Houston Toad Recovery Plan F 2 Austin Ecological Services Field Office (512) 490-0057 Houston toad Bufo houstonensis 2 1.31 Seek cooperation Ongoing Current Prior to FY 1995 U.S. Fish and Wildlife Service Texas Parks and Wildlife Department, USFWS Regional Office 2, Management Other Internal Technical Assistance, Internal Field Assistance 1.31-1 The Austin Ecological Services Field Office worked with the Texas Parks and Wildlife Department to develop a programmatic Houston Toad Safe Harbor Agreement (Agreement). TPWD submitted a draft Agreement to the USFWS along with their application for a section 10(a)(1)(A) enhancement of survival permit in 2016. The draft Agreement went out for public review and comment in August 2016. Once finalized, the document is expected to encourage landowners to engage in management activities to aid in the recovery of the Houston toad throughout its range. Ongoing Current Labor type not yet selected Work type not yet selected
Houston Toad Recovery Plan F 2 Austin Ecological Services Field Office (512) 490-0057 Houston toad Bufo houstonensis 2 1.32 Project review and comment Ongoing Current Prior to FY 1995 U.S. Fish and Wildlife Service Texas Parks and Wildlife Department, USFWS Regional Office 2, Management Other: Regulations Internal Technical Assistance, Internal Field Assistance Should be done as oversight of 1.1
Houston Toad Recovery Plan F 2 Austin Ecological Services Field Office (512) 490-0057 Houston toad Bufo houstonensis 2 1.33 Habitat management plans Not Started Other Texas Parks and Wildlife Department, USFWS Regional Office 2, Management Work type not yet selected Labor type not yet selected
Houston Toad Recovery Plan F 2 Austin Ecological Services Field Office (512) 490-0057 Houston toad Bufo houstonensis 2 1.34 Enhance habitat Ongoing Current FY 2010 Other Texas Parks and Wildlife Department, USFWS Regional Office 2, Management Management: Habitat Maintenance and Manipulation Labor type not yet selected The U.S. Fish and Wildlife Service collaborated with various agencies, government entities, and other organizations to develop draft management guidelines and best management practices to enhance, maintain, and restore Houston toad habitat. These will likely be available for public review and comment in 2013, and finalized as part of the Revised Houston Toad Recovery Plan. 1.34-1 The U.S. Fish and Wildlife Service collaborated with various agencies, government entities, and other organizations to develop draft management guidelines and best management practices to enhance, maintain, and restore Houston toad habitat. These will likely be available for public review and comment in 2013, and finalized as part of the Revised Houston Toad Recovery Plan. Ongoing Current 2012 2012 Labor type not yet selected Work type not yet selected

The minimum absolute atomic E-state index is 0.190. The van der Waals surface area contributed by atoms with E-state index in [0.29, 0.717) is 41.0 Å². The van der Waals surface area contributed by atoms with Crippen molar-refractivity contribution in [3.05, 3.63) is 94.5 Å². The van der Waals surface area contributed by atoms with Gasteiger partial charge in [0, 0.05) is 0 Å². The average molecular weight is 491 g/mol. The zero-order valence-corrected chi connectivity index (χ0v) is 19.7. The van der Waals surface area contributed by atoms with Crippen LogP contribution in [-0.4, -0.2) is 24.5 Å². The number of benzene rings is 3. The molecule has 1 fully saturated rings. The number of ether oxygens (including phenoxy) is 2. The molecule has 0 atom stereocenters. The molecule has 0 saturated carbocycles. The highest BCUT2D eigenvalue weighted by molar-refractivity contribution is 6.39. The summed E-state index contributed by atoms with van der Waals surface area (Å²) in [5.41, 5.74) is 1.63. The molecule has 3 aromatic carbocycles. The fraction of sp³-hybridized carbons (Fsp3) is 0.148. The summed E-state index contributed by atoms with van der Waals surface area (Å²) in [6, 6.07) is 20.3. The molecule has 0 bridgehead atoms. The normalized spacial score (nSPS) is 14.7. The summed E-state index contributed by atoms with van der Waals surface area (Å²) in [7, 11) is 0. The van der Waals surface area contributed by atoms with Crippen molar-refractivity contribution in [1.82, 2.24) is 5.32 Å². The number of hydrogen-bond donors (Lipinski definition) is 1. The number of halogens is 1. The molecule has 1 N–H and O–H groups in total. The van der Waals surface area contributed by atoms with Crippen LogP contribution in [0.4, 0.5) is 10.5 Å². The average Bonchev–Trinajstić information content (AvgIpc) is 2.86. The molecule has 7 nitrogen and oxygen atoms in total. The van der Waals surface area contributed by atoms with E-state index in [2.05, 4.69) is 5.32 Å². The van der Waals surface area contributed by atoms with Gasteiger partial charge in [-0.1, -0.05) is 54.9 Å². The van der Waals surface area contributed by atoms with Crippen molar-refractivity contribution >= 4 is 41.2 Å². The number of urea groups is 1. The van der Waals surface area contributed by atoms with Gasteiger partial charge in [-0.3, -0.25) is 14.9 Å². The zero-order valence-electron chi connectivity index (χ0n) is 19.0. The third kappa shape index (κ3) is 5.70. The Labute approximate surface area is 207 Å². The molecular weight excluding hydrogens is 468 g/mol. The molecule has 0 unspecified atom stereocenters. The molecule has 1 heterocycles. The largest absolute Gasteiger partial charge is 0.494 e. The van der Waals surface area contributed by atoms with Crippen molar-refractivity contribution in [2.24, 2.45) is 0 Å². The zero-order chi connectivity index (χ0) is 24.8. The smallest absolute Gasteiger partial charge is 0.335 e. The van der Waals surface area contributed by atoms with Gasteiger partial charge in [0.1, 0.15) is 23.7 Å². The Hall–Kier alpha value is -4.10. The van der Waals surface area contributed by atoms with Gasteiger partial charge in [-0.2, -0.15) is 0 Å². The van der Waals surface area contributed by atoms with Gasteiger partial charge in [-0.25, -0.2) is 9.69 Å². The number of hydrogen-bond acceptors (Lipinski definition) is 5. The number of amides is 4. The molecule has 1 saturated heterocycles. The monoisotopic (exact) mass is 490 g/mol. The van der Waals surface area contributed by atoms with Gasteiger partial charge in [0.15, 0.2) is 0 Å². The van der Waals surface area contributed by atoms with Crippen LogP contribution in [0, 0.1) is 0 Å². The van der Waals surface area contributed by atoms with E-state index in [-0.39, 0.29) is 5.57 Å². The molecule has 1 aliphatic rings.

Houston Toad Recovery Plan F 2 Austin Ecological Services Field Office (512) 490-0057 Houston toad Bufo houstonensis 2 1.35 Obtain management rights to habitat Not Started Other Texas Parks and Wildlife Department, USFWS Regional Office 2, Management Work type not yet selected Labor type not yet selected
Houston Toad Recovery Plan F 2 Austin Ecological Services Field Office (512) 490-0057 Houston toad Bufo houstonensis 2 2.1 Design search for additional populations Ongoing Current FY 2006 U.S. Fish and Wildlife Service Management Research: Population Surveys Graduate Student, Species Expert, Contract, Internal Technical Assistance, Internal Field Assistance
Houston Toad Recovery Plan F 2 Austin Ecological Services Field Office (512) 490-0057 Houston toad Bufo houstonensis 2 2.2 Monitor and evaluate study Not Started U.S. Fish and Wildlife Service Texas Parks and Wildlife Department, USFWS Regional Office 2, Management Other Species Expert, Internal Technical Assistance, Internal Field Assistance Should be done part of Task # 2.1